I just came across this New York Times op-ed by Jared Diamond, author of Guns, Germs and Steel: The Fates of Human Societies and the recently published Collapse: How Societies Choose or Fail to Succeed.
Whereas the former book looked at the factors that contribute to a civilization's survival, the latter concerns itself with the factors that contribute to a civilizations failure to survive.
History warns us that when once-powerful societies collapse, they tend to do so quickly and unexpectedly. That shouldn't come as much of a surprise: peak power usually means peak population, peak needs, and hence peak vulnerability.
This, of course, is the argument that underlies Peak Oil theory: when the cheap, versatile, abundant energy supply that allows a society to bloom goes into decline, the society risks going into decline as well unless it can somehow learn to live on ever-diminishing energy flows. (This, of course, cannot be accomplished by pursuing the status quo.)
Diamond identifies the "five groups of interacting factors" most relevant to a civilization's fate:
the damage that people have inflicted on their environment; climate change; enemies; changes in friendly trading partners; and the society's political, economic and social responses to these shifts.
Diamond points out that the key is the fifth factor: whether and how a society responds to the challenges it faces. The Ontario government is trying to respond sensibly to environmental destruction and climate change through the Greenbelt Plan. The plan aims to preserve what remains of Ontario's forests and farmlands before suburban sprawl wipes it all out.
Discussing the collapse of the ancient Maya civilization, Diamond writes:
Why weren't these problems obvious to the Maya kings, who could surely see their forests vanishing and their hills becoming eroded? Part of the reason was that the kings were able to insulate themselves from problems afflicting the rest of society. ...
What's more, the kings were preoccupied with their own power struggles. They had to concentrate on fighting one another and keeping up their images through ostentatious displays of wealth. By insulating themselves in the short run from the problems of society, the elite merely bought themselves the privilege of being among the last to starve.
Does this sound like any other elite groups we may want to consider?
Diamond believes fully in the truism about not repeating history, and identifies the most important lesson we can draw from past collapses: "take environmental problems seriously."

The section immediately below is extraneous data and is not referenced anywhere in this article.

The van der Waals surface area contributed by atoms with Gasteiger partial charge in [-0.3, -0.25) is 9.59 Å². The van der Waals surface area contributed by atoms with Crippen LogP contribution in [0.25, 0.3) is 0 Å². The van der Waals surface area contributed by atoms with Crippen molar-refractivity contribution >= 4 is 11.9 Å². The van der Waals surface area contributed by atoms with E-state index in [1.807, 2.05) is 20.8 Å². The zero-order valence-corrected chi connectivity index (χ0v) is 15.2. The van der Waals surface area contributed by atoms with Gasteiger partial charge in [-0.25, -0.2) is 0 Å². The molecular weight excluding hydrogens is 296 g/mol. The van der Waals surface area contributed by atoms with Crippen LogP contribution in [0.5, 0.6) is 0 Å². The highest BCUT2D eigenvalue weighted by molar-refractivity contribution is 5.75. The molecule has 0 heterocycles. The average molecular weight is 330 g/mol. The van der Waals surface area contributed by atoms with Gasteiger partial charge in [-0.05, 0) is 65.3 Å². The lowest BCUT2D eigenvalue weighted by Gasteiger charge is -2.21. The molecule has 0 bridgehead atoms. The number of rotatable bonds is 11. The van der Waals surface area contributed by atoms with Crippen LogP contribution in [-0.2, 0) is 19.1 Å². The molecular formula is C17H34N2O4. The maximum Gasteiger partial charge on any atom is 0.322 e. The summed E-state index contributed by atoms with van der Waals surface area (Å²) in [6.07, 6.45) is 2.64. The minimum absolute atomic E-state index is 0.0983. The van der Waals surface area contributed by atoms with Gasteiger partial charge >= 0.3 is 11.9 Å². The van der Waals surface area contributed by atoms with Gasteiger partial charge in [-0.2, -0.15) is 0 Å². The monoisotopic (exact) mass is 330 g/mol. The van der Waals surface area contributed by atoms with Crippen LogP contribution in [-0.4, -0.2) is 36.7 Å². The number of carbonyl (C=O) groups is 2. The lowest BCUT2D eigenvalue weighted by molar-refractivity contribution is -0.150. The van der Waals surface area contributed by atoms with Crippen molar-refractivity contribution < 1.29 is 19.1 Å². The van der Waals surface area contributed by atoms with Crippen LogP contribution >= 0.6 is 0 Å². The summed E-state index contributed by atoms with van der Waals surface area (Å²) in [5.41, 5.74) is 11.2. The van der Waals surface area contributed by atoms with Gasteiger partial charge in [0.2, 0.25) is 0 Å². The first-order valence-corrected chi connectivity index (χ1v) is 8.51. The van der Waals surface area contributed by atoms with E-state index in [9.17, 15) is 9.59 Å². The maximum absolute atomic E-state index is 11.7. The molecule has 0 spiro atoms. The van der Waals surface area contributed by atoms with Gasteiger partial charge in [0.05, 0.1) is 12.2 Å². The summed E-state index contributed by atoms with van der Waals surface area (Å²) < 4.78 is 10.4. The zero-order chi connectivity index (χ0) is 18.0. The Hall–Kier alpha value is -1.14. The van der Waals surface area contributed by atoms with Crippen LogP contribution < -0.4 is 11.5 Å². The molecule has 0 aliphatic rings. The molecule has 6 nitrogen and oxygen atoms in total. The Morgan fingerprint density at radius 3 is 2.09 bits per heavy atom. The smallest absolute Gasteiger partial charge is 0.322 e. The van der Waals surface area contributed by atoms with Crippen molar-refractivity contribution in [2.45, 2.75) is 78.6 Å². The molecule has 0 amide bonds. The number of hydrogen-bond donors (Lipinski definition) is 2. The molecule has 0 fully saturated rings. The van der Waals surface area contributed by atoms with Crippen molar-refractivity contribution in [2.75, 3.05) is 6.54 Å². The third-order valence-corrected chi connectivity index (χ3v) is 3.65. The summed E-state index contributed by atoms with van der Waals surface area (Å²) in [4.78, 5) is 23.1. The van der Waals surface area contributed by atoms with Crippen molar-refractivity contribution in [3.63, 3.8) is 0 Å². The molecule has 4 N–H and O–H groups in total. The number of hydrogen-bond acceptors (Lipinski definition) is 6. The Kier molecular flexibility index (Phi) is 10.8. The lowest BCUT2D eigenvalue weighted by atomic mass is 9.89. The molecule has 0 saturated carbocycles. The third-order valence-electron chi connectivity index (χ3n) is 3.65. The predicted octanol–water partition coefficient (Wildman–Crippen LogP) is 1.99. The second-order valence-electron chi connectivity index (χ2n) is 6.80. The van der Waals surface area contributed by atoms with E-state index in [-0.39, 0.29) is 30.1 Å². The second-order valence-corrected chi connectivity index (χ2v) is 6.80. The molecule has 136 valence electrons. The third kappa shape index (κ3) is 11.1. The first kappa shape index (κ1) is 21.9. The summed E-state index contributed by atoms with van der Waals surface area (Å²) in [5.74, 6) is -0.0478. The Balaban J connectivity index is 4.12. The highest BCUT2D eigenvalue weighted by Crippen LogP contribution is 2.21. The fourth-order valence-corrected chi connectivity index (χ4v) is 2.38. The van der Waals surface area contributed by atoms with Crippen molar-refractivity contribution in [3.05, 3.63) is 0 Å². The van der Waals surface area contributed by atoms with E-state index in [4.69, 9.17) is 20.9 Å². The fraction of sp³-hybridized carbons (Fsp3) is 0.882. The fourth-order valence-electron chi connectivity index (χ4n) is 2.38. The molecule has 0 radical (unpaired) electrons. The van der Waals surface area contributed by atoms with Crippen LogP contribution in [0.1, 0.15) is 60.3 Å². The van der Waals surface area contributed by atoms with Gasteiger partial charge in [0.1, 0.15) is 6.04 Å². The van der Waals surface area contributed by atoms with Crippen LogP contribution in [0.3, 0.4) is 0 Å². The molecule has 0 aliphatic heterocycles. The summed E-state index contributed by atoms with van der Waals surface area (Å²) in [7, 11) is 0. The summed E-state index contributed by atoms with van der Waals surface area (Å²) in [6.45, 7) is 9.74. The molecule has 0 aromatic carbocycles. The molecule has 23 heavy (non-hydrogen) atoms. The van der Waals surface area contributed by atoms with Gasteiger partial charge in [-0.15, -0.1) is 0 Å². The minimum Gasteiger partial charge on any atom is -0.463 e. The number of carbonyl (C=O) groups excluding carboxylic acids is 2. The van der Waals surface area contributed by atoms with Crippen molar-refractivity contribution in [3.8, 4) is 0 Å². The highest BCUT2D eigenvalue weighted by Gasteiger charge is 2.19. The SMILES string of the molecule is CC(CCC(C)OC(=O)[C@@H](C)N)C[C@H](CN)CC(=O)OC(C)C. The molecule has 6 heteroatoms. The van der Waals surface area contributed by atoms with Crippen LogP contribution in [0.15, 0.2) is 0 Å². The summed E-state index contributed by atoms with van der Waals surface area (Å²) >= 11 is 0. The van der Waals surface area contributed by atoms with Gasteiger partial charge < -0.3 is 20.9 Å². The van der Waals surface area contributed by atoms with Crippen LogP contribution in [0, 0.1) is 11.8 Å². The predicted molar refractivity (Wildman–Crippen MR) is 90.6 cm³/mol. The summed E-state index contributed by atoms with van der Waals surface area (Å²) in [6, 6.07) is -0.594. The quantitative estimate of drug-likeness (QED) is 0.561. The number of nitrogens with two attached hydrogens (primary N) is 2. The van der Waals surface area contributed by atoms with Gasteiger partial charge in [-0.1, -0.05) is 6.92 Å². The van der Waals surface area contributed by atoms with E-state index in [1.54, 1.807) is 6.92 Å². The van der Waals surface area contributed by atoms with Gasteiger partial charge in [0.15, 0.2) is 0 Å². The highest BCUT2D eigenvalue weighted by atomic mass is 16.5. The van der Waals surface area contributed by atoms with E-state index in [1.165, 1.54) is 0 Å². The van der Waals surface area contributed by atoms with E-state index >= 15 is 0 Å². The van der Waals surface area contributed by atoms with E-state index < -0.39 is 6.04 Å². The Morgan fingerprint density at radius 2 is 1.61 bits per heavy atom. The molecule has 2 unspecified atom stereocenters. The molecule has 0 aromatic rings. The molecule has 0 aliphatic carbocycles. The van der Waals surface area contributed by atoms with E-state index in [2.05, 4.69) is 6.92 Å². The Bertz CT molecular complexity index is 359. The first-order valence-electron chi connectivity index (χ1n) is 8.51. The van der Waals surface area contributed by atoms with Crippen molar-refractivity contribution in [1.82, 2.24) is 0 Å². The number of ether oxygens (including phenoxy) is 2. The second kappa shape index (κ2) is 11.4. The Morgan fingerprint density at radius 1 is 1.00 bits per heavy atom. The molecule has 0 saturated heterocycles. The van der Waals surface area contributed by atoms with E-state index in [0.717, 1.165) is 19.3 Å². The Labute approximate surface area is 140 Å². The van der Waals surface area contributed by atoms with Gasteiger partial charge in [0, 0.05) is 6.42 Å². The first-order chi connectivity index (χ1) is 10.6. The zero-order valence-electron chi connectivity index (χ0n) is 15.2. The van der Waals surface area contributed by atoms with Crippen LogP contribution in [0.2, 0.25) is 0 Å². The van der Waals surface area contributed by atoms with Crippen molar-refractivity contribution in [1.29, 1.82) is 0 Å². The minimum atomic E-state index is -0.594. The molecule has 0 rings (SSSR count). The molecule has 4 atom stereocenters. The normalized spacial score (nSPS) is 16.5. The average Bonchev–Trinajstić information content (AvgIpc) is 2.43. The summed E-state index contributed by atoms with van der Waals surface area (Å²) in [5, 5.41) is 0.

They destroyed societies in the past, and they are even more likely to do so now. If 6,000 Polynesians with stone tools were able to destroy Mangareva Island, consider what six billion people with metal tools and bulldozers are doing today.Explaining why past civilizations made poor decisions, Diamond writes:
One reason involves conflicts of interest, whereby one group within a society (for instance, the pig farmers who caused the worst erosion in medieval Greenland and Iceland) can profit by engaging in practices that damage the rest of society. Another is the pursuit of short-term gains at the expense of long-term survival, as when fishermen overfish the stocks on which their livelihoods ultimately depend.
Yikes! Our economy is based almost entirely on hiding conflicts of interest and pursuing short-term profit; not an encouraging basis for long-term survival.
Diamond highlights two factors that influence whether a society chooses to respond to its problems: whether "the elite insulates itself from the consequences of its actions", and whether the society is willing to "re-examine long-held core values, when conditions change and those values no longer make sense."
Translation: if we want to survive far into the 21st century, we need to break up the groupthink that surrounds our leaders with a corporate bought priesthood and protects them from the public. We also need to give up what I'll call the Bush Doctrine: the [North] American way of life is non-negotiable."
Unlike any previous society in history, our global society today is the first with the opportunity to learn from the mistakes of societies remote from us in space and in time. When the Maya and Mangarevans were cutting down their trees, there were no historians or archaeologists, no newspapers or television, to warn them of the consequences of their actions. We, on the other hand, have a detailed chronicle of human successes and failures at our disposal. Will we choose to use it?
For Diamond's calculus of hope to work, we need a communications media willing to serve the public instead of narrow, moneyed interests, and we need a citizenry willing to re-engage in the great debates that shape our society.
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